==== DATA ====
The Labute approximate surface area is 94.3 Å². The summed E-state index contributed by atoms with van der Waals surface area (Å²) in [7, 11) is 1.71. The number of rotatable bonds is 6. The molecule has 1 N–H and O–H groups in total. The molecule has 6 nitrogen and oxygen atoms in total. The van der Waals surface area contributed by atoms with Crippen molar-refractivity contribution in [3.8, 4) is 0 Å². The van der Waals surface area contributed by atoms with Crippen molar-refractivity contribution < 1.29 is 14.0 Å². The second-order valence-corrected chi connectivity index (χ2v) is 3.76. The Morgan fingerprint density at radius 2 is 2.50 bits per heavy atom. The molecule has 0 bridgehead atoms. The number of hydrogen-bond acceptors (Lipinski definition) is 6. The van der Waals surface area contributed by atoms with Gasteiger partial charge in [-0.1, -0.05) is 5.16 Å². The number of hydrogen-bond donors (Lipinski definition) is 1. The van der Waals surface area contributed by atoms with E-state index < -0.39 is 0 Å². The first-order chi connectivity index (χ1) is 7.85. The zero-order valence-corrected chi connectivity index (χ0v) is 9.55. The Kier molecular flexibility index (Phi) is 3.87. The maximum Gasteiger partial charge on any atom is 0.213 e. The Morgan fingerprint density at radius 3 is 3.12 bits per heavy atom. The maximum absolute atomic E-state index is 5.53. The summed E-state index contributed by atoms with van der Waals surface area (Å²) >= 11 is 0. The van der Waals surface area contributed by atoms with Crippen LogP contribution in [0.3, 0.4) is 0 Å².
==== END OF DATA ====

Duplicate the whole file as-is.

The Labute approximate surface area is 94.3 Å². The summed E-state index contributed by atoms with van der Waals surface area (Å²) in [7, 11) is 1.71. The number of rotatable bonds is 6. The molecule has 1 N–H and O–H groups in total. The molecule has 6 nitrogen and oxygen atoms in total. The van der Waals surface area contributed by atoms with Crippen molar-refractivity contribution in [3.8, 4) is 0 Å². The van der Waals surface area contributed by atoms with Crippen molar-refractivity contribution < 1.29 is 14.0 Å². The second-order valence-corrected chi connectivity index (χ2v) is 3.76. The Morgan fingerprint density at radius 2 is 2.50 bits per heavy atom. The molecule has 0 bridgehead atoms. The number of hydrogen-bond acceptors (Lipinski definition) is 6. The van der Waals surface area contributed by atoms with Gasteiger partial charge in [-0.1, -0.05) is 5.16 Å². The number of hydrogen-bond donors (Lipinski definition) is 1. The van der Waals surface area contributed by atoms with E-state index < -0.39 is 0 Å². The first-order chi connectivity index (χ1) is 7.85. The zero-order valence-corrected chi connectivity index (χ0v) is 9.55. The Kier molecular flexibility index (Phi) is 3.87. The maximum Gasteiger partial charge on any atom is 0.213 e. The Morgan fingerprint density at radius 3 is 3.12 bits per heavy atom. The maximum absolute atomic E-state index is 5.53. The summed E-state index contributed by atoms with van der Waals surface area (Å²) >= 11 is 0. The van der Waals surface area contributed by atoms with Crippen LogP contribution in [0.3, 0.4) is 0 Å².